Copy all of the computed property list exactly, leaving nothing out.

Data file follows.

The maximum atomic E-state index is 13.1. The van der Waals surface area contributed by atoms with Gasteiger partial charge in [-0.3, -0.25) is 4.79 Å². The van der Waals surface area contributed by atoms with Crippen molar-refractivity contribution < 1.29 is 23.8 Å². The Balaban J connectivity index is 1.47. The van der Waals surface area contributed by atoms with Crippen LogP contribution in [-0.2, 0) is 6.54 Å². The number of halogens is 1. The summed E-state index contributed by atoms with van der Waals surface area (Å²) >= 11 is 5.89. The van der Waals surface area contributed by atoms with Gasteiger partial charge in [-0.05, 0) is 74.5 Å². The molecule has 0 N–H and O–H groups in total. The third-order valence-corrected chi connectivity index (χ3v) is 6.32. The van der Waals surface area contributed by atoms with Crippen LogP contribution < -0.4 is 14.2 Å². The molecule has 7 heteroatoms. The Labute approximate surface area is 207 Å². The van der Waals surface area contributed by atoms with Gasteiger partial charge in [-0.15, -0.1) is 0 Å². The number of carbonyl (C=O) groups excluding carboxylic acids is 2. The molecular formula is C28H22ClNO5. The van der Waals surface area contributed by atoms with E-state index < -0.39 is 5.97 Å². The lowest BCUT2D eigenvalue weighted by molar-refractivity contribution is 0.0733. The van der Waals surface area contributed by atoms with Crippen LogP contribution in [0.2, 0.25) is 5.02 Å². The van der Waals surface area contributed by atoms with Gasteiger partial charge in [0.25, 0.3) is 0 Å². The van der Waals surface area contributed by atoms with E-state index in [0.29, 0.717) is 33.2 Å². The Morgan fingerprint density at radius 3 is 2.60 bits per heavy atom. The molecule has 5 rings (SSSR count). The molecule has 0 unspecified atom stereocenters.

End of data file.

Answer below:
The maximum atomic E-state index is 13.1. The van der Waals surface area contributed by atoms with Gasteiger partial charge in [-0.3, -0.25) is 4.79 Å². The van der Waals surface area contributed by atoms with Crippen molar-refractivity contribution < 1.29 is 23.8 Å². The Balaban J connectivity index is 1.47. The van der Waals surface area contributed by atoms with Crippen LogP contribution in [-0.2, 0) is 6.54 Å². The number of halogens is 1. The summed E-state index contributed by atoms with van der Waals surface area (Å²) >= 11 is 5.89. The van der Waals surface area contributed by atoms with Gasteiger partial charge in [-0.05, 0) is 74.5 Å². The molecule has 0 N–H and O–H groups in total. The third-order valence-corrected chi connectivity index (χ3v) is 6.32. The van der Waals surface area contributed by atoms with Crippen LogP contribution < -0.4 is 14.2 Å². The molecule has 7 heteroatoms. The Labute approximate surface area is 207 Å². The van der Waals surface area contributed by atoms with Gasteiger partial charge in [-0.15, -0.1) is 0 Å². The number of carbonyl (C=O) groups excluding carboxylic acids is 2. The molecular formula is C28H22ClNO5. The van der Waals surface area contributed by atoms with E-state index < -0.39 is 5.97 Å². The lowest BCUT2D eigenvalue weighted by molar-refractivity contribution is 0.0733. The van der Waals surface area contributed by atoms with Crippen LogP contribution in [0.2, 0.25) is 5.02 Å². The van der Waals surface area contributed by atoms with Gasteiger partial charge in [0.25, 0.3) is 0 Å². The van der Waals surface area contributed by atoms with E-state index in [0.29, 0.717) is 33.2 Å². The Morgan fingerprint density at radius 3 is 2.60 bits per heavy atom. The molecule has 5 rings (SSSR count). The molecule has 0 unspecified atom stereocenters.